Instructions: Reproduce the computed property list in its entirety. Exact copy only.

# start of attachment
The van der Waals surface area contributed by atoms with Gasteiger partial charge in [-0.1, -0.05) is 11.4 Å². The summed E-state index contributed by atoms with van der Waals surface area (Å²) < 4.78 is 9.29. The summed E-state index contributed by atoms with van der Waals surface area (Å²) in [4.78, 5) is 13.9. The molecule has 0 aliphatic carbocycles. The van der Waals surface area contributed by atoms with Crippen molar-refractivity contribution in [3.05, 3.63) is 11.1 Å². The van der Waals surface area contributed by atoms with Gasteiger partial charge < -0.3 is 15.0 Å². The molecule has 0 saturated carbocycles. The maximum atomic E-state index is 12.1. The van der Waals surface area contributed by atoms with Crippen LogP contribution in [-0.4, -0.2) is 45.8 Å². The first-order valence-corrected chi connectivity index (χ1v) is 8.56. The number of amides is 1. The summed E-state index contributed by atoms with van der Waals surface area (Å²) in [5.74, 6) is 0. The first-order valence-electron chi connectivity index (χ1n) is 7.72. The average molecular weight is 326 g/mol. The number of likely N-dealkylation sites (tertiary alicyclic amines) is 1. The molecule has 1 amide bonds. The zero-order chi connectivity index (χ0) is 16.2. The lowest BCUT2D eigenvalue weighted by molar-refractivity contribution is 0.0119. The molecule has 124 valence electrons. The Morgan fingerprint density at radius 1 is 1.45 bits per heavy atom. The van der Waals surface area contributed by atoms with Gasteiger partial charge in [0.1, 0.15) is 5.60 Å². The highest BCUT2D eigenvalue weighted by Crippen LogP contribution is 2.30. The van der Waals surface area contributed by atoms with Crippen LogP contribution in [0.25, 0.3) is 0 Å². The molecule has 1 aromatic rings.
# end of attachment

The van der Waals surface area contributed by atoms with Gasteiger partial charge in [-0.1, -0.05) is 11.4 Å². The summed E-state index contributed by atoms with van der Waals surface area (Å²) < 4.78 is 9.29. The summed E-state index contributed by atoms with van der Waals surface area (Å²) in [4.78, 5) is 13.9. The molecule has 0 aliphatic carbocycles. The van der Waals surface area contributed by atoms with Crippen molar-refractivity contribution in [3.05, 3.63) is 11.1 Å². The van der Waals surface area contributed by atoms with Gasteiger partial charge < -0.3 is 15.0 Å². The molecule has 0 saturated carbocycles. The maximum atomic E-state index is 12.1. The van der Waals surface area contributed by atoms with Crippen LogP contribution in [-0.4, -0.2) is 45.8 Å². The first-order valence-corrected chi connectivity index (χ1v) is 8.56. The number of amides is 1. The summed E-state index contributed by atoms with van der Waals surface area (Å²) in [5.74, 6) is 0. The first-order valence-electron chi connectivity index (χ1n) is 7.72. The average molecular weight is 326 g/mol. The number of likely N-dealkylation sites (tertiary alicyclic amines) is 1. The molecule has 1 amide bonds. The zero-order chi connectivity index (χ0) is 16.2. The lowest BCUT2D eigenvalue weighted by molar-refractivity contribution is 0.0119. The molecule has 124 valence electrons. The Morgan fingerprint density at radius 1 is 1.45 bits per heavy atom. The van der Waals surface area contributed by atoms with Gasteiger partial charge in [0.1, 0.15) is 5.60 Å². The highest BCUT2D eigenvalue weighted by Crippen LogP contribution is 2.30. The van der Waals surface area contributed by atoms with Crippen LogP contribution in [0.25, 0.3) is 0 Å². The molecule has 1 aromatic rings.